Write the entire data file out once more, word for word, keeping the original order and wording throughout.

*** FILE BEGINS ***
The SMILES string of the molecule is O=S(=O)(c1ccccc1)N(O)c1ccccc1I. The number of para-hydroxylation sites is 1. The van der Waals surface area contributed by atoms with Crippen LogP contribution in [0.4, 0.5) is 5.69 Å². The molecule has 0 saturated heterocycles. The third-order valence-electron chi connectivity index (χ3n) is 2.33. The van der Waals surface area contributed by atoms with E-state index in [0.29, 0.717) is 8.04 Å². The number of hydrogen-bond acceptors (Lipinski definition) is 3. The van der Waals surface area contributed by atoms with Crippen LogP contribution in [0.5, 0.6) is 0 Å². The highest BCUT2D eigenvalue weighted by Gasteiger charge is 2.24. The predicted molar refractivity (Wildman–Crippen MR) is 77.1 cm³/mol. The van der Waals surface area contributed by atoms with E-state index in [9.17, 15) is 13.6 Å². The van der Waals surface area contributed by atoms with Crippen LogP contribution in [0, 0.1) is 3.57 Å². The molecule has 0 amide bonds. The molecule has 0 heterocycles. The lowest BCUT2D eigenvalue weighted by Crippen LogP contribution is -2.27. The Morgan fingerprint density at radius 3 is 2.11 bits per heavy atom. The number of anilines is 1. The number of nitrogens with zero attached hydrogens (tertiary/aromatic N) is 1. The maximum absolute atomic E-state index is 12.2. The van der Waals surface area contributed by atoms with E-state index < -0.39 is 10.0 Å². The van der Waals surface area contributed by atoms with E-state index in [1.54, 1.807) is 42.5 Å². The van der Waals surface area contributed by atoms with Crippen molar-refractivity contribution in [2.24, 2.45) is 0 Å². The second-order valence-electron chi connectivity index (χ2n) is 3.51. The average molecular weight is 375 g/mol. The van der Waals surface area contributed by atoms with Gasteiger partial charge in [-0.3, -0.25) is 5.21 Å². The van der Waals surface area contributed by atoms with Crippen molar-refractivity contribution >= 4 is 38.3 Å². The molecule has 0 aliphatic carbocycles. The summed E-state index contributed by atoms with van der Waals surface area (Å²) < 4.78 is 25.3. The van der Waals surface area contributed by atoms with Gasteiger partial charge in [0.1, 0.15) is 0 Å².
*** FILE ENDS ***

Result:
The SMILES string of the molecule is O=S(=O)(c1ccccc1)N(O)c1ccccc1I. The number of para-hydroxylation sites is 1. The van der Waals surface area contributed by atoms with Crippen LogP contribution in [0.4, 0.5) is 5.69 Å². The molecule has 0 saturated heterocycles. The third-order valence-electron chi connectivity index (χ3n) is 2.33. The van der Waals surface area contributed by atoms with E-state index in [0.29, 0.717) is 8.04 Å². The number of hydrogen-bond acceptors (Lipinski definition) is 3. The van der Waals surface area contributed by atoms with Crippen LogP contribution in [0.5, 0.6) is 0 Å². The highest BCUT2D eigenvalue weighted by Gasteiger charge is 2.24. The predicted molar refractivity (Wildman–Crippen MR) is 77.1 cm³/mol. The van der Waals surface area contributed by atoms with E-state index in [9.17, 15) is 13.6 Å². The van der Waals surface area contributed by atoms with Crippen LogP contribution in [0, 0.1) is 3.57 Å². The molecule has 0 amide bonds. The molecule has 0 heterocycles. The lowest BCUT2D eigenvalue weighted by Crippen LogP contribution is -2.27. The Morgan fingerprint density at radius 3 is 2.11 bits per heavy atom. The number of anilines is 1. The number of nitrogens with zero attached hydrogens (tertiary/aromatic N) is 1. The maximum absolute atomic E-state index is 12.2. The van der Waals surface area contributed by atoms with E-state index < -0.39 is 10.0 Å². The van der Waals surface area contributed by atoms with E-state index in [1.54, 1.807) is 42.5 Å². The van der Waals surface area contributed by atoms with Crippen molar-refractivity contribution in [2.24, 2.45) is 0 Å². The second-order valence-electron chi connectivity index (χ2n) is 3.51. The average molecular weight is 375 g/mol. The van der Waals surface area contributed by atoms with Gasteiger partial charge in [-0.3, -0.25) is 5.21 Å². The van der Waals surface area contributed by atoms with Crippen molar-refractivity contribution >= 4 is 38.3 Å². The molecule has 0 aliphatic carbocycles. The summed E-state index contributed by atoms with van der Waals surface area (Å²) < 4.78 is 25.3. The van der Waals surface area contributed by atoms with Gasteiger partial charge in [0.1, 0.15) is 0 Å².